Microsoft simplifies private cloud deployments, licensing

Microsoft simplifies private cloud deployments, licensing

Summary: Software giant to shake up private cloud space in Asia-Pacific with tools to aid in deployment and management across various cloud environments as well as competitive licensing plans, states exec.

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Microsoft has given companies in the Asia-Pacific region looking to or in the midst of deploying private cloud more food for thought with the unveiling of its System Center 2012 offering, as it looks to reduce the complexity of setting up such System and managing apps across different operating environments, an executive pointed out.

Antoine Aguado, senior director of private cloud and server at Microsoft Asia-Pacific, said that there is increasing complexity in the datacenter space as IT-as-a-service becomes more of a reality, which requires a more "app-centric" approach in management.

He added during a phone interview with ZDNet Asia on Thursday that IT heads and CIOs are no longer just required to provide infrastructure planning, but face "big pressure" to deliver apps in a timely fashion as well. As such, even as these companies move toward either private or hybrid cloud deployments, he believes that System Center 2012 will help make these implementations "faster and more economical".

"Companies can now have seamless management of their apps across various cloud operating environments, whether it is public, private or hybrid," Aguado said.

Microsoft announced the offering on Tuesday and said System Center 2012 integrates eight separate component products into one, streamlining installation and reducing the time it takes to deploy from days down to hours. The number of product versions has also been simplified, so customers can choose between the Standard and Datacenter editions based on their virtualization requirements.

The Datacenter edition, in particular, allows for the provisioning of unlimited virtual machines without additional licensing costs, Aguado pointed out. This licensing model is in recognition that the size of private cloud projects are getting bigger, he added, and companies should not be constrained by costs issues should they choose to scale up their cloud deployments.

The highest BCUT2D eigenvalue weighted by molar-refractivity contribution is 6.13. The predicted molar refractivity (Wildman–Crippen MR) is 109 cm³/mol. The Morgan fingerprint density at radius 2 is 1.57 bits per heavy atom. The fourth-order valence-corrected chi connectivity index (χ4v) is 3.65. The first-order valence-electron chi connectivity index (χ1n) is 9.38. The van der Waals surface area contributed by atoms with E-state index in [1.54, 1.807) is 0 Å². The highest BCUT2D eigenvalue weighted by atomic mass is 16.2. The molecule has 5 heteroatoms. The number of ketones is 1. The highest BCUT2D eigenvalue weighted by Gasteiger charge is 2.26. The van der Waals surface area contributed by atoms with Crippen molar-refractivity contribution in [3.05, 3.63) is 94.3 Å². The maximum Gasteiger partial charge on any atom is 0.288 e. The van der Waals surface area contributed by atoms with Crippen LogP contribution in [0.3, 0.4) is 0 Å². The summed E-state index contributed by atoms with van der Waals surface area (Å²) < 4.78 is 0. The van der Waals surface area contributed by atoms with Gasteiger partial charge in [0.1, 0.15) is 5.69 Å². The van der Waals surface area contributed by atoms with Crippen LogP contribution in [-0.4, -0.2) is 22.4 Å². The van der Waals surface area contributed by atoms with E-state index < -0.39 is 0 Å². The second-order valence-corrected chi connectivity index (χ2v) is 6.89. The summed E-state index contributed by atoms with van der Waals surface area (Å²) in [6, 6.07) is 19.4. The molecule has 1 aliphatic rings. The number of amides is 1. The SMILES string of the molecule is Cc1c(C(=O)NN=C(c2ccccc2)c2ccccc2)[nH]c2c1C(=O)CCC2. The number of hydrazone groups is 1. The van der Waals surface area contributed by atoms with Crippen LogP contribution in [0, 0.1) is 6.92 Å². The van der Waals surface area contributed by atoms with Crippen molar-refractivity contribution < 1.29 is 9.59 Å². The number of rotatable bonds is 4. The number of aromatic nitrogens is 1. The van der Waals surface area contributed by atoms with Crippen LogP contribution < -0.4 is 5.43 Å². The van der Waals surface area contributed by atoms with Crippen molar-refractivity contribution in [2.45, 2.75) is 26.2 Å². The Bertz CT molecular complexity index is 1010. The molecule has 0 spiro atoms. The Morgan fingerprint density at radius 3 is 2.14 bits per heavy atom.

By comparison, rival VMware prices its virtualization products according to the number of virtual machines (VMs) and amount of virtual memory for each VM, among other conditions, he added.

System Center is now available in Release Candidate version, but the commercial release, including Asia-Pacific, is expected to be in market by mid-2012, the executive said.

Quizzed on which customer demographic Microsoft will be targeting in this region, Aguado noted that there are two types of customers it is eyeing. The first will be organizations that have had a long history in using System Center products, and Microsoft will now have to put in effort in informing this group on the new functionalities and features available in the latest version.

The other customer group would be companies that have just or are about to finish their server consolidation and virtualization projects. It is important to educate them on how private cloud deployment does not end with virtualization, and the next step would be to manage the heterogeneous datacenter environment and the apps in it, he explained.

Private, hybrid cloud impetus to grow
Commenting on Redmond's announcement, Chris Morris, IDC Asia-Pacific's associate vice president for cloud technologies and services, said System Center 2012 addresses some of the consistent issues that the research firm had heard from CIOs around Asia-Pacific.

"For example, we found that private cloud implementations stalled through 2010 and 2011 as organizations found the complexity of a private cloud implementation was far more than anticipated," he added in a statement.

"Also, nearly every organization we surveyed across the region now recognizes that their future IT environment is a hybrid cloud, with the ultimate responsibility for management of service delivery residing with them."

With Microsoft's announcements on Tuesday on the enhancements and additions to its private cloud portfolio addresses both of these concerns and "greatly simplifies" the licensing conditions for Microsoft cloud environments, Morris said.

Neville Burdan, general manager of Microsoft Solution division at Dimension Data Asia-Pacific, agreed that the new Redmond licensing scheme is helpful for companies looking to deploy large-scale cloud datacenter projects. He said in the same phone interview with Aguado that there will be "quite significant cost savings" for companies in the long run, and with more hardware capability to boot.

Topics: Software, Apps, Cloud, Virtualization

Kevin Kwang

About Kevin Kwang

A Singapore-based freelance IT writer, Kevin made the move from custom publishing focusing on travel and lifestyle to the ever-changing, jargon-filled world of IT and biz tech reporting, and considered this somewhat a leap of faith. Since then, he has covered a myriad of beats including security, mobile communications, and cloud computing.

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